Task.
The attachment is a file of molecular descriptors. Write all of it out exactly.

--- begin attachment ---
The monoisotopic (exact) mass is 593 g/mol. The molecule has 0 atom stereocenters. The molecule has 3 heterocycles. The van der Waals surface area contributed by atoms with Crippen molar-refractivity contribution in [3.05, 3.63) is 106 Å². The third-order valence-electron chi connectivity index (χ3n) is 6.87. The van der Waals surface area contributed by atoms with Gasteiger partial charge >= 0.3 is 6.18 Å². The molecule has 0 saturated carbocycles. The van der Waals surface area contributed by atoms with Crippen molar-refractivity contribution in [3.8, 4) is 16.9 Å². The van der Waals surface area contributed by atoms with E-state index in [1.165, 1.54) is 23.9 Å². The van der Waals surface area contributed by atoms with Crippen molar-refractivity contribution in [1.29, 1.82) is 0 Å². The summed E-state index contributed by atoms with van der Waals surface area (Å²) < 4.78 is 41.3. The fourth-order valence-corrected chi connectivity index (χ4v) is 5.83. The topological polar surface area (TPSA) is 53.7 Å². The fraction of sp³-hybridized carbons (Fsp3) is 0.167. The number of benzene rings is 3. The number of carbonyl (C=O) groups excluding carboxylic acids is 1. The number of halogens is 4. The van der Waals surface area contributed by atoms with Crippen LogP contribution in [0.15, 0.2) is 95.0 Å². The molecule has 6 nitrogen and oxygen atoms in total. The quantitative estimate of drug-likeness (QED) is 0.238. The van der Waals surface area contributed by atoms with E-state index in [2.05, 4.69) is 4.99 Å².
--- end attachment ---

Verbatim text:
The monoisotopic (exact) mass is 593 g/mol. The molecule has 0 atom stereocenters. The molecule has 3 heterocycles. The van der Waals surface area contributed by atoms with Crippen molar-refractivity contribution in [3.05, 3.63) is 106 Å². The third-order valence-electron chi connectivity index (χ3n) is 6.87. The van der Waals surface area contributed by atoms with Gasteiger partial charge >= 0.3 is 6.18 Å². The molecule has 0 saturated carbocycles. The van der Waals surface area contributed by atoms with Crippen molar-refractivity contribution in [3.8, 4) is 16.9 Å². The van der Waals surface area contributed by atoms with E-state index in [1.165, 1.54) is 23.9 Å². The van der Waals surface area contributed by atoms with Crippen molar-refractivity contribution in [1.29, 1.82) is 0 Å². The summed E-state index contributed by atoms with van der Waals surface area (Å²) < 4.78 is 41.3. The fourth-order valence-corrected chi connectivity index (χ4v) is 5.83. The topological polar surface area (TPSA) is 53.7 Å². The fraction of sp³-hybridized carbons (Fsp3) is 0.167. The number of benzene rings is 3. The number of carbonyl (C=O) groups excluding carboxylic acids is 1. The number of halogens is 4. The van der Waals surface area contributed by atoms with Crippen LogP contribution in [0.15, 0.2) is 95.0 Å². The molecule has 6 nitrogen and oxygen atoms in total. The quantitative estimate of drug-likeness (QED) is 0.238. The van der Waals surface area contributed by atoms with E-state index in [2.05, 4.69) is 4.99 Å².